Postmenopausal Vaginal Atrophy
Postmenopausal vaginal atrophy, or PVA, is a common and commonly underreported condition that affects about half of all menopausal women. It can lead to pelvic discomfort and limit a woman’s ability to engage in sexual activity. Unfortunately, only a fraction of women seek help for their symptoms, often due to embarrassment or social stigmas.
“EpiCast Report: Postmenopausal Vagina Atrophy – Epidemiology Forecast to 2022,” a recently added report by Research and Markets, takes an exhaustive look at this problem and includes a 10-year forecast of PVA. According to the report, cultural and social attitudes regarding modesty and sexuality may be largely to blame for women suffering PVA in silence. More than 31 million women suffered from PVA in 2012.
According to the report, this number will swell to more than 26 million just over the next decade as the population continues to age.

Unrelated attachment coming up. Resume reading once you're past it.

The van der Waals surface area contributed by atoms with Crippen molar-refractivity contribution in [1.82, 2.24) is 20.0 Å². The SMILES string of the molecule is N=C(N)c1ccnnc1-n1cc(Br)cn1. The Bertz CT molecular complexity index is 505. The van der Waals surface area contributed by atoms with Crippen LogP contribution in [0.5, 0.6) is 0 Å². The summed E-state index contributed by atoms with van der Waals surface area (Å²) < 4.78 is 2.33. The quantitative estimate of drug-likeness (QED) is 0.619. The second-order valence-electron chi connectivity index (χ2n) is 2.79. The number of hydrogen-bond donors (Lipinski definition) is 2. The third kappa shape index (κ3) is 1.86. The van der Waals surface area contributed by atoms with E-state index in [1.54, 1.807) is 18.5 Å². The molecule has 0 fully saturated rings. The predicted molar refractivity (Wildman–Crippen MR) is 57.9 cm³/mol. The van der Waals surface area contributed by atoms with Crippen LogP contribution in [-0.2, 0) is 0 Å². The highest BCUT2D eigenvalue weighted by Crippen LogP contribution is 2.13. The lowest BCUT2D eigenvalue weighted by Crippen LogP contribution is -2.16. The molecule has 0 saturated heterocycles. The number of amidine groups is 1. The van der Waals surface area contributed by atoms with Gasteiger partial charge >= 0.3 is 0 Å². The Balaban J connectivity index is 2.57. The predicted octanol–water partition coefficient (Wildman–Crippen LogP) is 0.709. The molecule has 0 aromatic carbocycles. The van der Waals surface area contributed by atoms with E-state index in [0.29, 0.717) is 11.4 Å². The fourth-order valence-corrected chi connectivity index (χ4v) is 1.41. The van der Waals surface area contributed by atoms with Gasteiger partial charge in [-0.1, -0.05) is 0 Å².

After menopause, the decreased production of estrogen can lead to weakened bladder and pelvic floor muscles and thinning tissues in the vagina. Hot flashes, night sweats, mood swings, vaginal discomfort, discomfort during urination and pain during intercourse are all commonly related to PVA and menopause. Although the hot flashes, mood swings and night sweats generally decrease after period cessation, many women continue to suffer from post-vaginal atrophy, which can significantly disrupt their lives.
They may believe their discomfort is related to aging, or they may be uncomfortable having open discussions about their sexuality with their health care professionals. However, treatment can help alleviate the discomfort.
Back to Articles